I literally love what I do. There’s no other less cliché way to say it. At times things feel like work sure, but 95% of the time I just feel incredibly blessed and happy to get to wake up every day and work on music. It’s easy to stay motivated and find energy that way.
If you weren’t producing records, what would you do?
If we’re talking outside of the music business, since I majored in economics I would have ended up working in the financial world. I still follow it at some degree and love learning when I have extra time (surprise: I have no extra time).
In a mix, where do you usually start: the drums, guitars, vocals or something else?
I’m like a kid in a candy shop. I just follow whatever grabs my attention. I have an incredible team-mate on almost all my mixes, Jeff Dunne, who usually collects / sets up all the files, gets them into a session with an initial balance, and makes it easy for me to sit down and be creative right off the bat. Having someone who helps do the logistical side (importing, loading in, cleaning up) is a game-changer. I’m able to jump into a song and start bending / molding whatever grabs my attention.
Is there any instrument you generally struggle with more than any other in a mix?
I don’t feel like there’s a single thing in particular that feels cumbersome, but I would say usually my least favorite part to mix is the guitars. Jeff LOVES guitars, so again – he’s a fantastic team-mate.
Which Toontrack products do you regularly use and where in the creative process do these come into play?
I use Superior Drummer on just about everything that doesn’t involve real drums, especially in writing sessions. The Avatar kit sounds great for quick writing, it’s a life-saver. Writing music is all about emotion, so getting stuck dialing in drum sounds can ruin the vibe. Superior Drummer has helped me write better songs just because it’s usable as soon as I open it.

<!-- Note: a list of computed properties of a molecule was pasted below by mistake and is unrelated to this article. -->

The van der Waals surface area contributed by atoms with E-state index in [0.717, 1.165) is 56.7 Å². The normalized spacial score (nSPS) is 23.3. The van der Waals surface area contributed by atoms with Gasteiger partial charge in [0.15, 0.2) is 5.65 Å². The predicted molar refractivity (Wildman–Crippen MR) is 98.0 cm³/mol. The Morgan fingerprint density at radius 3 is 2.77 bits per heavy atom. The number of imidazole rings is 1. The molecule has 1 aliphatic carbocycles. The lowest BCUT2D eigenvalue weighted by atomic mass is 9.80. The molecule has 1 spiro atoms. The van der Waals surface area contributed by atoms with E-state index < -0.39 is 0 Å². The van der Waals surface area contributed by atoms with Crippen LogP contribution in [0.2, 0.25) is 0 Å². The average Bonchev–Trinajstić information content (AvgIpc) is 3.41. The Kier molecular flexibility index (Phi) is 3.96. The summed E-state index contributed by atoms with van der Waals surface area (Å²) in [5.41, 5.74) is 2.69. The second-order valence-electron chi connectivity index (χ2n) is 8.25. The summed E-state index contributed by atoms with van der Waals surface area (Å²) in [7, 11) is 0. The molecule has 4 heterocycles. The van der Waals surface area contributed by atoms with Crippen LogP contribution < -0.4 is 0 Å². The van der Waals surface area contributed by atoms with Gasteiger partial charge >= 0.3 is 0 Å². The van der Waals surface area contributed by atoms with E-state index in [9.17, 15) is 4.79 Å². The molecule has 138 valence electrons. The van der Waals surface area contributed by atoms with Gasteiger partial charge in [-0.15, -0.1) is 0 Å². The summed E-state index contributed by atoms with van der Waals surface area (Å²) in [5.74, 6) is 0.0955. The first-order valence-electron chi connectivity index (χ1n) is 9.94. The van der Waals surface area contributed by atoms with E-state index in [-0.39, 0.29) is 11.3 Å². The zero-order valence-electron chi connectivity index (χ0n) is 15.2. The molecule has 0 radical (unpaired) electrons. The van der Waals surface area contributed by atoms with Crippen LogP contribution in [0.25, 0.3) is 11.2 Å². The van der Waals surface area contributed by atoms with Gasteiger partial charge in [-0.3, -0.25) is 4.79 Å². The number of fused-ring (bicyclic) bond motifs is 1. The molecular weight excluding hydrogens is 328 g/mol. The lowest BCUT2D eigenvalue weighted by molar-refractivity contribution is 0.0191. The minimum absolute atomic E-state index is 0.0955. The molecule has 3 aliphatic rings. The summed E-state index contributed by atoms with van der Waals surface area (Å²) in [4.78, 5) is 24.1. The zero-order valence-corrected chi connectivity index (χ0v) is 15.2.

Name a few all-time favorite albums that you did not work on where performance, sound and feel all come together in perfect balance.
My favorite mixes of all time are “Can’t Stop” by Maroon 5 (Eric Valentine) and Black & Yellow by Wiz Khalifa (Phil Tan). I think my favorite albums overall as a music lover are probably the self-titled Third Eye Blind album (again…Eric Valentine), “Take Off Your Pants & Jacket” by Blink 182 (Jerry Finn RIP), and even recently I really think the new Post Malone album, “Beerbongs and Bentleys” is just phenomenal and the Gone Girl soundtrack by Trent Reznor and Atticus Ross is just beautiful dark and twisted. It’s unreal.
If you produced an album that you couldn’t mix yourself, who’d be the first name on your list for the gig?
Manny Maroquin for anything pop or hip-hop related. Eric Valentine for anything rock related.
Best studio moment ever?
Anytime you get that unexplainable feeling that a song is a winner. You can’t quantify it, but you can tell when a song is REALLY great. It’s electric like a drug.
Worst studio moment ever?
Anytime that you bang your head against the wall trying to make a bad song less bad.
Finally, any tips to those looking to make a career in music production/engineering?
Focus on your craft and work harder than the people you’re going up against.